Terumo BCT unveils new guidance for pregnant women with sickle cell disease

By Isabel Cameron

- Last updated on GMT

© Getty Images
© Getty Images

Related tags sickle cell sickle cell disease Blood women Terumo

Terumo Blood and Cell Technologies is working to improve treatment for pregnant sickle cell sufferers, publishing first-of-its-kind international consensus recommendations for these patients.

The study provides key advice for prenatal care, including when to administer prophylactic medicines and conditions under which healthcare professionals should consider simple blood transfusions or automated red blood cell exchanges (aRBCx).

Researchers from the U.S, Europe and Turkey used iterative Delphi methodology to develop guidance for therapeutic interventions that they hope will optimize the treatment of these high-risk patients.

Sickle cell is a rare blood disorder, with patients often struggling to receive treatment to prevent or decrease the severity of excruciating pain episodes.

During pregnancy, the condition increases a range of risks for both mother and fetus, while decreasing potential therapeutic options due to concerns about teratogenicity. Despite the danger, clinical data on treating this population is scarce.

“This study represents an international collaboration to advance the paradigm of care for women living with sickle cell disease,” said Deva Sharma, assistant professor of hematology-oncology and transfusion medicine at Vanderbilt University Medical Center.

“The expert panelists for this study, in multiple different time zones and corners of the world, worked genuinely with the unified goal of accelerating improvements in the management of this understudied group of women.”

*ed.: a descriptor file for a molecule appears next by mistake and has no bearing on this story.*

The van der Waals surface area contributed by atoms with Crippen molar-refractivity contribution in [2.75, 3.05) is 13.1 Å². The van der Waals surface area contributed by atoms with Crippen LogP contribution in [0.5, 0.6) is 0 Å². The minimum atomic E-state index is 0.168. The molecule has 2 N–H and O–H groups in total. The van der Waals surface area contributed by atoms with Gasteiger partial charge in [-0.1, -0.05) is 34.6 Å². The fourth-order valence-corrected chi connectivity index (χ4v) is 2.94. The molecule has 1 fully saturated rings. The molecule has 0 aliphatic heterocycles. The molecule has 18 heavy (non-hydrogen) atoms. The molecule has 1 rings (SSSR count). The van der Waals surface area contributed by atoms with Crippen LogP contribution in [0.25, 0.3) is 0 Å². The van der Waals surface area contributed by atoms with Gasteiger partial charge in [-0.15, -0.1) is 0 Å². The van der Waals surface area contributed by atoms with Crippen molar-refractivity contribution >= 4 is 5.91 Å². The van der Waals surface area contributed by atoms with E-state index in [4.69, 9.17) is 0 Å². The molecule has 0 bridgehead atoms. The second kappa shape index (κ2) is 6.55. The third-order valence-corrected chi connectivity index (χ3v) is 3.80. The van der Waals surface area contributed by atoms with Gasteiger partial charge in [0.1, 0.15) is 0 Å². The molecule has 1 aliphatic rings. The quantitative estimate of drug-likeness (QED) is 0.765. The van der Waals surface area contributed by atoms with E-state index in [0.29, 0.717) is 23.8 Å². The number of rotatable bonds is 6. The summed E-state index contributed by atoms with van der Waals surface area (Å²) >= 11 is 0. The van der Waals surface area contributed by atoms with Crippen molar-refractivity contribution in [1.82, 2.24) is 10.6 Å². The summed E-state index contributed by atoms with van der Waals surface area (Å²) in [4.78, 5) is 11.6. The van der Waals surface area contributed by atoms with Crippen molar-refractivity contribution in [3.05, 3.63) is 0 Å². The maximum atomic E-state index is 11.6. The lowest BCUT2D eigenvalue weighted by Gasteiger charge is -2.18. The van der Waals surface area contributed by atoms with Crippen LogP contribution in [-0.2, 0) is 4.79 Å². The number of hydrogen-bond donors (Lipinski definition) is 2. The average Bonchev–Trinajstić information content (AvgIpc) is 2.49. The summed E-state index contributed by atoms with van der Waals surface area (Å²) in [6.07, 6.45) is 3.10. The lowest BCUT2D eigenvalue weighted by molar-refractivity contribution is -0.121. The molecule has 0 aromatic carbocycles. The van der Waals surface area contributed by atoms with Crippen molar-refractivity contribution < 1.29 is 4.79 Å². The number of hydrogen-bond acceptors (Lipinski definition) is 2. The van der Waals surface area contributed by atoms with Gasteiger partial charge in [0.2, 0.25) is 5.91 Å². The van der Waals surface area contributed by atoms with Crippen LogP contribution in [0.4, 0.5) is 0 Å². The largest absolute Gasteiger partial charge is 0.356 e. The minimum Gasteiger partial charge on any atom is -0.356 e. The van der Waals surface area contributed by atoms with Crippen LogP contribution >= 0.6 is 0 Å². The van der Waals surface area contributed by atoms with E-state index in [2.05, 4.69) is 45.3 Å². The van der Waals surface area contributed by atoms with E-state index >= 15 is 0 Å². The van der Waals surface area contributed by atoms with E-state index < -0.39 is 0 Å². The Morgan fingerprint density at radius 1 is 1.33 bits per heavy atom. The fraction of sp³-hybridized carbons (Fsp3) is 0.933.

The panel achieved strong consensus on recommendations for monthly obstetrics, gynecology and hematology visits, as well as the routine use of prophylactic aspirin during the second and third trimester to prevent preeclampsia.

In addition, the research clarified the situations when patients are most likely to benefit from prophylactic blood transfusions or aRBCx, a process through which sickled red blood cells are removed using apheresis and replaced with donor cells.

“Publication of the Delphi panel’s recommendations marks an important next step in improving maternal health in sickle cell disease,” said Koenraad Dierick, vice president, patient access at Terumo BCT.

“Our support for this work reflects our broad commitment to patients with sickle cell, which extends to other research, international partnerships, and of course treatment itself. Terumo BCT technology underpins the development and deployment of cutting-edge sickle cell gene therapies, and our Spectra Optia system itself is increasingly used for aRBCx to treat SCD complications.”

Moving forward, the recommendations could be used as a guide for healthcare professionals treating pregnant women with sickle cell.

However, the company notes that guidance may need to be adapted to each location, as sickle cell treatment in higher-income countries mat result in better access to disease-modifying therapies.

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